Advances in Bioscience and Bioengineering
Volume 6, Issue 4, December 2018, Pages: 34-41
Received: Jan. 14, 2019;
Accepted: Mar. 18, 2019;
Published: Apr. 9, 2019
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Salah Hassan Mohamed, Department of Botany, Faculty of Sciences, Sebha University, Sebha, Libya
Massoudah Omar Abulqasem Khalifa, Department of Botany, Faculty of Sciences, Sebha University, Sebha, Libya
Nazar Nasreldeen Babiker, Department of Soil and Water Science, Faculty of Agricultural sciences, University of Gezira, Wad Medani, sudan
Physiological and symbiotic characteristics of 17 indigenous rhizobial isolates obtained from root nodules of wild legumes, (Trigonella stellate L. and Medicago polymorpha L.) that growing in different locations of Libya (northeast and northwest) and their cross-nodulation with cultivated Medicago sativa were studied. The results showed that the isolates were effective in their symbiosis with cultivated Medicago sativa L. A numerical taxonomic analysis performed on 56 non-symbiotic characteristics showed that at similarity level of 87%, the isolates formed four distinguished groups and three isolates remained separate. The results showed high variability among the isolates in their tolerance to various temperatures, and the majority of rhizobia isolates were sensitive to high acidity and are not able to grow at pH of 4.5. The tested isolates demonstrated a wide diversity in their tolerance to salinity, from sensitive unable to grow at 1% (w/v) to resistant to high salinity on a medium containing 4% (w/v) of NaCl. All isolates forming the four groups, including reference strains, were sensitive to CuCl2.2H2O, but they grew in medium containing HgCl2. The isolates forming the four groups varied in their resistance to salts. The rhizobial isolates revealed a great diversity in their ability to react with antibiotic from sensitive to resistant.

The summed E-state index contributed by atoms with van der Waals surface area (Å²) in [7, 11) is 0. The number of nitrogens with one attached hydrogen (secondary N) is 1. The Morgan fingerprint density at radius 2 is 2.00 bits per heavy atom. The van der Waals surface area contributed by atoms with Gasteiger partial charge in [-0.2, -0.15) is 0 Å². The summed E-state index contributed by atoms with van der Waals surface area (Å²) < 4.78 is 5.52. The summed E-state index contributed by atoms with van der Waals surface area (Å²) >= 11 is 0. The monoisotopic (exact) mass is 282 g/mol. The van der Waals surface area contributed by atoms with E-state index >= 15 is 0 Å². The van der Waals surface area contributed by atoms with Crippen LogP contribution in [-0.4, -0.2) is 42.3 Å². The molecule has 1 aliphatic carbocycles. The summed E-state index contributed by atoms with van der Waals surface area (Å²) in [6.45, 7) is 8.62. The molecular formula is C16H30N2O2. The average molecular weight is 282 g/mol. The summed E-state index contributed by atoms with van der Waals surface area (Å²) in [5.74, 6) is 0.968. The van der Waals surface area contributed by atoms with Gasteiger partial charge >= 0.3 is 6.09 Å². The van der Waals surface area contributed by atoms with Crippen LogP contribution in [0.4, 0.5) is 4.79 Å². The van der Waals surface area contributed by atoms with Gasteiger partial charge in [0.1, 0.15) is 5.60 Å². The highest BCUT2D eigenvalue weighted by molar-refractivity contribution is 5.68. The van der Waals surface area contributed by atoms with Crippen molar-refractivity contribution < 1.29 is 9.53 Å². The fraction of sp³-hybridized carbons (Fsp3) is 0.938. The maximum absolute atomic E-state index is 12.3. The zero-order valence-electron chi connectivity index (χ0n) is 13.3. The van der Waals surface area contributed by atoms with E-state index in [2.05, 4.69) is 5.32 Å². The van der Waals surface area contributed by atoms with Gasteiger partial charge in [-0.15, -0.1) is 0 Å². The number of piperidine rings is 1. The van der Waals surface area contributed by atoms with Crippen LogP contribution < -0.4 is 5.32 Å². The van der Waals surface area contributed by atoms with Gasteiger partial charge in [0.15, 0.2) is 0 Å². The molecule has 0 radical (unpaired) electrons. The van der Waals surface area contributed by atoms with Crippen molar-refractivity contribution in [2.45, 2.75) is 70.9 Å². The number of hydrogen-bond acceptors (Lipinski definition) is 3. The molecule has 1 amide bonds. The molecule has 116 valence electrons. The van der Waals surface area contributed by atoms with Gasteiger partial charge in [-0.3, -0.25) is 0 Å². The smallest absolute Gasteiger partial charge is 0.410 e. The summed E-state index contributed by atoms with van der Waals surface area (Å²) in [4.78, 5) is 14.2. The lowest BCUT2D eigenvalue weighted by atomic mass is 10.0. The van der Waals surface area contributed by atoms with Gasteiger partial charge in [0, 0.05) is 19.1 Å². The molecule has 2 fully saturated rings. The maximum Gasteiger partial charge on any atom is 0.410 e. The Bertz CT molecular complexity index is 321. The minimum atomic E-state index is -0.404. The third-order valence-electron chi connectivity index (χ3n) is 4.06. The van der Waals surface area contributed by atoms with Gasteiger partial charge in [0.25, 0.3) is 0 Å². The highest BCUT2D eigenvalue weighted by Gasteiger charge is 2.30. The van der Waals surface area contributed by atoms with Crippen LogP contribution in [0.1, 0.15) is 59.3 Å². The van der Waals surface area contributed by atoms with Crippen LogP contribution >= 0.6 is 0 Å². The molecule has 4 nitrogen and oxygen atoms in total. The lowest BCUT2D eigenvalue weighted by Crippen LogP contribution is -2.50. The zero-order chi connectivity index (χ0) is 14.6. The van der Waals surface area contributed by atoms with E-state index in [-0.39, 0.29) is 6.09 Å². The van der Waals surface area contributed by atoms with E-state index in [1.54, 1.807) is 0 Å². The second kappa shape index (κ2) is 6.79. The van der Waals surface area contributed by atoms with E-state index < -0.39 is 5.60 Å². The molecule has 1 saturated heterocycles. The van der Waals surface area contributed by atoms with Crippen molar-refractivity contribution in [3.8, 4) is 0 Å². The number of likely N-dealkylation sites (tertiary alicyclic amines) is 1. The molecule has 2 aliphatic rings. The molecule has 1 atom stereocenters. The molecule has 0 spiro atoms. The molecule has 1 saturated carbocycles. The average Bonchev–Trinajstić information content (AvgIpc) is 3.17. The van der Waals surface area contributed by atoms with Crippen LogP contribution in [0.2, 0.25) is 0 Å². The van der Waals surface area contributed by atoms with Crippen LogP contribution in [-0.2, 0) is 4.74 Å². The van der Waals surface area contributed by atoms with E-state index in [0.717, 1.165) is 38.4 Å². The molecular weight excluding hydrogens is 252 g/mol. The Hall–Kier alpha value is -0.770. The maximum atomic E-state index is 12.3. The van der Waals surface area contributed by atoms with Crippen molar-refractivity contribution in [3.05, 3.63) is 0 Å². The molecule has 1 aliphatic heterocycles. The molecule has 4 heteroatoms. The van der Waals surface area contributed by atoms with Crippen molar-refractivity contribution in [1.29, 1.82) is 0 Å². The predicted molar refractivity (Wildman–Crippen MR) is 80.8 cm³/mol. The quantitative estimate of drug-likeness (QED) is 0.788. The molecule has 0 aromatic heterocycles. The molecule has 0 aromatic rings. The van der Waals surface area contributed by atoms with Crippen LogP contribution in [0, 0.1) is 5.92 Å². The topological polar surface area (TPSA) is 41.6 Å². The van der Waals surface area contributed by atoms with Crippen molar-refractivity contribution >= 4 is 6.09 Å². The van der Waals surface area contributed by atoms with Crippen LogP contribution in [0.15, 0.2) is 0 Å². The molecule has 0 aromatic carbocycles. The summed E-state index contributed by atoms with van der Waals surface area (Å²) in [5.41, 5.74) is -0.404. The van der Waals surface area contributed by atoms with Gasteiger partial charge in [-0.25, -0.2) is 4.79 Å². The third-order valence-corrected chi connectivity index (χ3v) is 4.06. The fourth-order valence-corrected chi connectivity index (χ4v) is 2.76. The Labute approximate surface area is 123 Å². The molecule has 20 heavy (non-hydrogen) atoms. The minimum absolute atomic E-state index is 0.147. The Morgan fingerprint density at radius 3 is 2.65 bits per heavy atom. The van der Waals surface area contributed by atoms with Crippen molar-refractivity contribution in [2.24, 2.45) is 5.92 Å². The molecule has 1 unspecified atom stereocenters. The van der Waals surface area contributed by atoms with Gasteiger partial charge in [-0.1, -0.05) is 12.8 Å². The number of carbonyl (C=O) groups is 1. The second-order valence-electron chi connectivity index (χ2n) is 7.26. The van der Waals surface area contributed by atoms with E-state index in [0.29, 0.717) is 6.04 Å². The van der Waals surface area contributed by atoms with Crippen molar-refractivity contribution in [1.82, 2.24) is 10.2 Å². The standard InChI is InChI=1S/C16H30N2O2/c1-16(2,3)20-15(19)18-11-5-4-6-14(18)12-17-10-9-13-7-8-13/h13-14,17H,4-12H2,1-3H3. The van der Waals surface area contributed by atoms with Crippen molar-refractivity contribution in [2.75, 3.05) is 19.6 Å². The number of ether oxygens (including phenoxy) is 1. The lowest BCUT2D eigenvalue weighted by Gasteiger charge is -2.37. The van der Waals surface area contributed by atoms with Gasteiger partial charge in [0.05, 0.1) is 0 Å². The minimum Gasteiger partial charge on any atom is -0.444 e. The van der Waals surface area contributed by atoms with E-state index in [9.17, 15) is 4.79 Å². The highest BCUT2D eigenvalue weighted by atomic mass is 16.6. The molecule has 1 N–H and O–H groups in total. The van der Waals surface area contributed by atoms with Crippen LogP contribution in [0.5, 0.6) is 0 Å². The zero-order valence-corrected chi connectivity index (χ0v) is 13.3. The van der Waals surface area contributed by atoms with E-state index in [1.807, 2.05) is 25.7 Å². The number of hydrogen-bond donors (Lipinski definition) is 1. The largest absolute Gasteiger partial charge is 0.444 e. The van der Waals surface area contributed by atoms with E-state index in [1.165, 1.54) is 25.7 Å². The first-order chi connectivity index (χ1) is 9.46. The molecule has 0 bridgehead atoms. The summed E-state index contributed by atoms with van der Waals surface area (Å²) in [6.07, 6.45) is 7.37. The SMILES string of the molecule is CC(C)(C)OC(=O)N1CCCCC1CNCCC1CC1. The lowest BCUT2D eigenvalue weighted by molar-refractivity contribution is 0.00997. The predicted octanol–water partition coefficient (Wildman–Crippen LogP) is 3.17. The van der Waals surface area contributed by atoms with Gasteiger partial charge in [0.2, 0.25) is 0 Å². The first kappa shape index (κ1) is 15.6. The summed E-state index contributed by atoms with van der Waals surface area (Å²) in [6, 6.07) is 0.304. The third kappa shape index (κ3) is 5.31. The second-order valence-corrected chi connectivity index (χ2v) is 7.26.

Salah Hassan Mohamed,
Massoudah Omar Abulqasem Khalifa,
Nazar Nasreldeen Babiker,
Physiological and Symbiotic Characteristics of Rhizobia Isolated from Medicago Polymorpha L and Trigonella Stellate L Growing in semi-arid Regions of Libya, Advances in Bioscience and Bioengineering.
Vol. 6, No. 4,
2018, pp. 34-41.
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